Honor Roll Roundup cancelled

Published 12:00 am Tuesday, March 4, 2008


Staff Reporter

RESERVE – The annual Honor Roll Roundup, a St. John tradition for the last 25 years, has been cancelled for the 2007-2008 school year.

The Roundup, funded by the local businesses, has been celebrated at the Dupont facility on the last Saturday of June since its inception in 1983.

In the past, honor roll students from the public, private and parochial school systems were invited, as a reward for their good academic standing, to ride rides and play games in a carnival type atmosphere.

Now, the program has fallen to the wayside due to an official evaluation brought forth by the executive committee that included Superintendent Michael Coburn.

“I didn’t decide to cancel it,” said Coburn. “They made a decision that they want to try to do something different.”

According to Coburn, the committee, consisting of local business and community leaders, decided to cancel the 2008 Roundup because of declining participation.

“It evolved to the point where we were spending a lot of money for the few kids who showed up,” said DuPont Representative Harry Glidden, a member of the committee. “We used to have 2000 kids. Last year we were lucky to have 500.”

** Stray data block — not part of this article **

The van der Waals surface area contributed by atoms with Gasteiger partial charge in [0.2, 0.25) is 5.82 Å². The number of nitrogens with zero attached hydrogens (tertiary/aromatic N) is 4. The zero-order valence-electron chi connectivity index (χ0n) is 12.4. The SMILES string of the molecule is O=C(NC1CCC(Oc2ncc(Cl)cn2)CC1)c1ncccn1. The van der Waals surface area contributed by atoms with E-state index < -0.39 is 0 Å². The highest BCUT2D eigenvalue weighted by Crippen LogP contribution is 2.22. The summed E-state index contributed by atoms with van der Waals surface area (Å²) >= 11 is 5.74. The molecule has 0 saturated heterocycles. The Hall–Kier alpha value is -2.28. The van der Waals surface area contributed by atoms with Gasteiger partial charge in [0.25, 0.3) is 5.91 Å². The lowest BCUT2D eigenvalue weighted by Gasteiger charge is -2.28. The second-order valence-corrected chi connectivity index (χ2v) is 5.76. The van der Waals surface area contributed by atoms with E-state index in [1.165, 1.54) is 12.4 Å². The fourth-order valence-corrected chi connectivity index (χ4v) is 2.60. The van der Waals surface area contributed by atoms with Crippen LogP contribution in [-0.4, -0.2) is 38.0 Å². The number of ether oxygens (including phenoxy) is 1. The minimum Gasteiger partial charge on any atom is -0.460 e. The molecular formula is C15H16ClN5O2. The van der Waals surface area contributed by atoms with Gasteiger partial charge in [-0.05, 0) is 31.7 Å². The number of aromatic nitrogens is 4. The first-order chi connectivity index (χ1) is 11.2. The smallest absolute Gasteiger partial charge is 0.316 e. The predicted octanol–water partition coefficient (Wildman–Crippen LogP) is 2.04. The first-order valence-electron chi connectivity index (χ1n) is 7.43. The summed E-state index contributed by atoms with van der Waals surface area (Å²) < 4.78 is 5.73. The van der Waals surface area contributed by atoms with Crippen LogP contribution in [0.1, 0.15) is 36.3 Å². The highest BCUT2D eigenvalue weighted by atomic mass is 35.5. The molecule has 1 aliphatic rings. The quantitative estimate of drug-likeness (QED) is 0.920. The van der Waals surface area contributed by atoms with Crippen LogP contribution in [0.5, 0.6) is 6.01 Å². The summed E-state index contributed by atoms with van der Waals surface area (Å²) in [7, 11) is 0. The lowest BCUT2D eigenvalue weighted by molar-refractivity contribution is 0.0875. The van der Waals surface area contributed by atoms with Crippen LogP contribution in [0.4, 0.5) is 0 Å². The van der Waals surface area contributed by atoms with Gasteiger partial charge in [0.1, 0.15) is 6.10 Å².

Glidden said the Roundup cost between $15,000 to $20,000 per year.

Coburn said that the event had problems attracting middle and high school students due to attractions geared mainly towards younger children, and that the committee is exploring alternatives to the current setup.

“There will be something in terms of kids who make the honor roll,” said Glidden. “It will probably be something more focused on the individual schools.”

In the meantime, Coburn said ride providers have been notified that their services are not needed this year and the committee is mulling over using the $9000 left in the program budget to buy T-shirts for 2007-2008 honor roll students.

The idea of dissolving the program was brought up in discussion in the St. John School Board meeting last month with opposition by many school board members.

Board Member Russ Wise argued that the program was unique to the area and needed more publicity. He also added the declining participation may have to do with Hurricane Katrina.

“I don’t think it had anything to do with Katrina,” said Coburn. “Participation was falling before then.”

School board members asked Coburn to take the issue back to the committee to pursue other options before any decision was made.

Apparently, the decision had already been made.

“Unfortunately these temporary suspensions of activities like this have a bad habit of becoming permanent,” said Wise.